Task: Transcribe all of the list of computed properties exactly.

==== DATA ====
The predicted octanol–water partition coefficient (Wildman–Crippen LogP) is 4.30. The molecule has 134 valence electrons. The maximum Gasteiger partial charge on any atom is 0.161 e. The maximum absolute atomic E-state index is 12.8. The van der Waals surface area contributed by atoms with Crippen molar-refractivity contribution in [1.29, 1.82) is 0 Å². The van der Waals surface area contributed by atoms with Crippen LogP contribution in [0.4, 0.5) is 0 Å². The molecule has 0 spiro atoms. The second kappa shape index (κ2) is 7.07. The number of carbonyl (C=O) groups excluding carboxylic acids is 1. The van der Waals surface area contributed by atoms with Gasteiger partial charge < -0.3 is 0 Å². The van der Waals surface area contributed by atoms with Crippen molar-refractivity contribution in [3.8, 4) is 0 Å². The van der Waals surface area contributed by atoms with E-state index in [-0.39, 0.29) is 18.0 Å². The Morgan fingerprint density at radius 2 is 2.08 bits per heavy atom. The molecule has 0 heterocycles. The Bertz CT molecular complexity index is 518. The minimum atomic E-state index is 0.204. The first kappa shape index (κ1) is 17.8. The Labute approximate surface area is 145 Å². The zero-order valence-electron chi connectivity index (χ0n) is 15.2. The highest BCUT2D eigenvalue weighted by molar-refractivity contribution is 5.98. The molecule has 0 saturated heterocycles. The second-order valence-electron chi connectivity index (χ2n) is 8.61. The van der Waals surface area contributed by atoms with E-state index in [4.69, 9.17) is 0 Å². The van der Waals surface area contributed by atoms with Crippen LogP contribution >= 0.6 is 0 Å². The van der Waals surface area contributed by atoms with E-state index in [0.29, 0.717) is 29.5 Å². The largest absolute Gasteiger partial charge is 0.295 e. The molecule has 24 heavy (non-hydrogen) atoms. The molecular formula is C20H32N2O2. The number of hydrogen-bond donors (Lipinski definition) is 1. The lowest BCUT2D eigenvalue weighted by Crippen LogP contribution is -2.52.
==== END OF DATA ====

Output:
The predicted octanol–water partition coefficient (Wildman–Crippen LogP) is 4.30. The molecule has 134 valence electrons. The maximum Gasteiger partial charge on any atom is 0.161 e. The maximum absolute atomic E-state index is 12.8. The van der Waals surface area contributed by atoms with Crippen molar-refractivity contribution in [1.29, 1.82) is 0 Å². The van der Waals surface area contributed by atoms with Crippen LogP contribution in [0.4, 0.5) is 0 Å². The molecule has 0 spiro atoms. The second kappa shape index (κ2) is 7.07. The number of carbonyl (C=O) groups excluding carboxylic acids is 1. The van der Waals surface area contributed by atoms with Gasteiger partial charge < -0.3 is 0 Å². The van der Waals surface area contributed by atoms with Crippen molar-refractivity contribution in [3.8, 4) is 0 Å². The van der Waals surface area contributed by atoms with E-state index in [-0.39, 0.29) is 18.0 Å². The Morgan fingerprint density at radius 2 is 2.08 bits per heavy atom. The molecule has 0 heterocycles. The Bertz CT molecular complexity index is 518. The minimum atomic E-state index is 0.204. The first kappa shape index (κ1) is 17.8. The Labute approximate surface area is 145 Å². The zero-order valence-electron chi connectivity index (χ0n) is 15.2. The highest BCUT2D eigenvalue weighted by molar-refractivity contribution is 5.98. The molecule has 0 saturated heterocycles. The second-order valence-electron chi connectivity index (χ2n) is 8.61. The van der Waals surface area contributed by atoms with E-state index in [4.69, 9.17) is 0 Å². The van der Waals surface area contributed by atoms with Crippen LogP contribution >= 0.6 is 0 Å². The van der Waals surface area contributed by atoms with E-state index in [0.29, 0.717) is 29.5 Å². The largest absolute Gasteiger partial charge is 0.295 e. The molecule has 24 heavy (non-hydrogen) atoms. The molecular formula is C20H32N2O2. The number of hydrogen-bond donors (Lipinski definition) is 1. The lowest BCUT2D eigenvalue weighted by Crippen LogP contribution is -2.52.